The latest enhancements deliver a range of performance benefits to support many market sectors. Combined with competitive price performance, the high-quality results allow end users to develop their services using this more advantageous release liner. Testing has shown that with appropriate humidity control in the lamination process for finished composite films/paper laminates, undesirable bumps do not form in the paper. Its blocking effect against migrating contaminants prevents printing errors on the cover film and also minimizes problems due to uncured silicone drips in the top film printing. Since the surface is coated on both sides, mechanical embossing effects (orange peel) on soft printing films are prevented, while low hygro expansion makes it an excellent alternative to PE coated.

“These advances expand the range of more critical applications for CCK papers,” Sieber says. Traditionally, PE-coated carrier papers are used in areas where they are not always necessary. But with these improvements, PE papers can be replaced with dimensionally stable CCK papers in less critical applications. FSC- and PEFC-certified CCK papers offer improved sustainability compared to PE papers, as they are an easily recyclable paper-based grade compared to a plastic-based grade. Pulp sourced from FSC-approved wood is used to produce the grades, and their reduced silicone consumption results in significant cost savings while having a positive effect on the eco-balance. Another important disadvantage of PE-coated papers is that these carrier materials are not suitable for applications with high heat exposure, such as laser printing.

“Compared to the European graphic art market, the U.S. market has more broadly adopted PE-coated grades as release liner,” Sieber says. “However, with all the improvements made in CCK grades over the years, they have much to offer as an alternative to PE-coated grades.”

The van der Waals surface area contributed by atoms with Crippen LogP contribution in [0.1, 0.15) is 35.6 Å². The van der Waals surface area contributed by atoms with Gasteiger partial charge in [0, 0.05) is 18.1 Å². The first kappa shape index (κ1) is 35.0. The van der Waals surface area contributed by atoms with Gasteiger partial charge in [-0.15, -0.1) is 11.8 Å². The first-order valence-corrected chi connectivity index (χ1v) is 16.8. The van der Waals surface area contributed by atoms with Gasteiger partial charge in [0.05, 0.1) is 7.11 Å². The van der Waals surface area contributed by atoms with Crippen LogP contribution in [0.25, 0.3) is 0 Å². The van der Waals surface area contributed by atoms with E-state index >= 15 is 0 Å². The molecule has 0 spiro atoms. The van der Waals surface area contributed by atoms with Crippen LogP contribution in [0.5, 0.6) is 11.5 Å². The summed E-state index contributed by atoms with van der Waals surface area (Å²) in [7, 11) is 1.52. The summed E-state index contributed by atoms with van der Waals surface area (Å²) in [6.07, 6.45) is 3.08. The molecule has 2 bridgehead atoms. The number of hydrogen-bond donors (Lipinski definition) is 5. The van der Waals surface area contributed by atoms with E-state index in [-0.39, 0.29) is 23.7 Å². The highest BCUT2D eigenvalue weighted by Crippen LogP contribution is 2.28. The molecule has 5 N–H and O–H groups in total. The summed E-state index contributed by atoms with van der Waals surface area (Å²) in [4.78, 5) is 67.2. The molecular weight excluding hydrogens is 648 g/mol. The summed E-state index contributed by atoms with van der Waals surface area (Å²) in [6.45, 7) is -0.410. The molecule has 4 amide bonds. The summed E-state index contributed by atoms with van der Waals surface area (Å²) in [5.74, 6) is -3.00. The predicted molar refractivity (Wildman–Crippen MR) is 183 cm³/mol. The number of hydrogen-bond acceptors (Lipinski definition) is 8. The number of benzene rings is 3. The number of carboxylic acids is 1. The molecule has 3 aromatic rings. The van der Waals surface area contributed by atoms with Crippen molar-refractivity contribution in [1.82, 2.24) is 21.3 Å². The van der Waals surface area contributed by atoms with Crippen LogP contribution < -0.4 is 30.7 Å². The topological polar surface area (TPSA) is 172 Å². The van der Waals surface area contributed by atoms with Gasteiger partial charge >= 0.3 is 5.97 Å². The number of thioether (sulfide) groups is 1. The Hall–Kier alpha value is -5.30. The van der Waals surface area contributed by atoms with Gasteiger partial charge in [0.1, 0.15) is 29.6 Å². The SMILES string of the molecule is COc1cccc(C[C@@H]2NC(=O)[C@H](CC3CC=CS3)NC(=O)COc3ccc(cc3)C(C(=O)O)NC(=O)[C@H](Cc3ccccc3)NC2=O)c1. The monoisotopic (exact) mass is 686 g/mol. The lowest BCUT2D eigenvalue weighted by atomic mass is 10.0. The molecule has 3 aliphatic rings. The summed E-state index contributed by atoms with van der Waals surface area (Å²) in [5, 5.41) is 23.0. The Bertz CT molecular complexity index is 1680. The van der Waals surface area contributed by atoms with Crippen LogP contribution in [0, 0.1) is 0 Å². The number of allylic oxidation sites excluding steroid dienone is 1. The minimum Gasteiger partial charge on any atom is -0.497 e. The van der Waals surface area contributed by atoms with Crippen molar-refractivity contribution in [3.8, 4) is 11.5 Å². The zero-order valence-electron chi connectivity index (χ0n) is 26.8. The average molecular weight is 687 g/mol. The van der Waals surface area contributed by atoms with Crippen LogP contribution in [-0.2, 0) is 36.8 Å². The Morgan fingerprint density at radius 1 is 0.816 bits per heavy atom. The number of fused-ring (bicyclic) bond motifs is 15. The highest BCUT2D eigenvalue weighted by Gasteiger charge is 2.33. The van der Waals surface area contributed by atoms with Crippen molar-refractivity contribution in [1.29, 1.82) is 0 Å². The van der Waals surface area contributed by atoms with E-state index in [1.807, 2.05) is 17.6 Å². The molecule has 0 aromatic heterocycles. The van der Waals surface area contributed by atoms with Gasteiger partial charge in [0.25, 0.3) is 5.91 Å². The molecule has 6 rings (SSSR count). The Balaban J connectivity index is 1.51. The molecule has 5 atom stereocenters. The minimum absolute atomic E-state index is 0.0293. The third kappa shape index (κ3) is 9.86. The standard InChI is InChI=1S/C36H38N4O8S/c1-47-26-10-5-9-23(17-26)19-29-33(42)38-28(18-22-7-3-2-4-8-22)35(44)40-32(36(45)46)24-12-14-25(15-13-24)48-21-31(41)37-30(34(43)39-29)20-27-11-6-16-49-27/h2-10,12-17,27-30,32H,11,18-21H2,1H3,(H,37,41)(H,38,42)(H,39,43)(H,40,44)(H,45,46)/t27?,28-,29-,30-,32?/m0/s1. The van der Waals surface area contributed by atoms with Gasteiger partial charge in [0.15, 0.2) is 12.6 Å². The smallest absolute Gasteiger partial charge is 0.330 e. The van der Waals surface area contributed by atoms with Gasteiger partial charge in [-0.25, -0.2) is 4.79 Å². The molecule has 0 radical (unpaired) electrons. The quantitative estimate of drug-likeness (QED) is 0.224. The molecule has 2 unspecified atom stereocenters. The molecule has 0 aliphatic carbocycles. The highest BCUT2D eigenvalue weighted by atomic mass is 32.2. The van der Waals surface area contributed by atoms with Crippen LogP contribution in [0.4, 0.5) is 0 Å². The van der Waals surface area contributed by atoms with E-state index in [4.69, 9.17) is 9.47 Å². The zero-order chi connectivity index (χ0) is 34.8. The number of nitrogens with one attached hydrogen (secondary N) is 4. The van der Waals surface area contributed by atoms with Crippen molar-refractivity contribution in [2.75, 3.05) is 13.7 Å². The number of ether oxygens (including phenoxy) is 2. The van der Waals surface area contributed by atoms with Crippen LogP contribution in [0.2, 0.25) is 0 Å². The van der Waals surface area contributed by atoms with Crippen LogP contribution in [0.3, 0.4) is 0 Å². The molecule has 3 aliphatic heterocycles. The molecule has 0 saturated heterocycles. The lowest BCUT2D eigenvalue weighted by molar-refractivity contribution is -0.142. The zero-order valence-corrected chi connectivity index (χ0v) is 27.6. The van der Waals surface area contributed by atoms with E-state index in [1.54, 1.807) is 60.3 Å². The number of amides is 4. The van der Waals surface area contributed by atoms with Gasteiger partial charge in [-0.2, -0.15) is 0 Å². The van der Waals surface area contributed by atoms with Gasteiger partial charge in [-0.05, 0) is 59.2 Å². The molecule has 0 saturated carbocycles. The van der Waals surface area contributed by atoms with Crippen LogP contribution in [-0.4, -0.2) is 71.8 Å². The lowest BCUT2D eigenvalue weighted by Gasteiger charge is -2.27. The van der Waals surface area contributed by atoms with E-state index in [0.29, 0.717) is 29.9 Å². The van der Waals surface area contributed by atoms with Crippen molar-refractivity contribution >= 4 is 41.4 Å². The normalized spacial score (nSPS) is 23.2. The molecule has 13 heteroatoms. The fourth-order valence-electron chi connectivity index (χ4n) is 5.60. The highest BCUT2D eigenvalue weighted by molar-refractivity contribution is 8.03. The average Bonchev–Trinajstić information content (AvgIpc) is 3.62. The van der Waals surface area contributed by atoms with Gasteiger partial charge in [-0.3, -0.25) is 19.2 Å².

Combining CCK and PE

CCK- and PE-coated grades can also be combined to create hybrid liners. CCK with a PE-coated extruded reverse side offers good lay flat performance under critical climate conditions. This joins the siliconizing properties of the CCK coating with a strong moisture barrier extrusion layer on the reverse side.

“The fact that the grades are made up from layers allows converters to combine them to achieve the best mix,” Sieber says. “Their excellent reverse stability allows converters to choose to use them on the open reverse side. In many applications, however, CCK paper alone is an efficient alternative to PE-coated paper.

“In Europe, CCK papers have been in ongoing development during the past few years. As a result, CCK with reverse side coating has become better and better, making it a tried and tested grade of choice with a market share of more than 75%. It is only in harsh environmental conditions, such as those with high humidity, where PE-coated paper remains the premier option. Even with more challenging environments, a hybrid solution of CCK paper with PE coating on the reverse is becoming an increasingly popular option.” ASI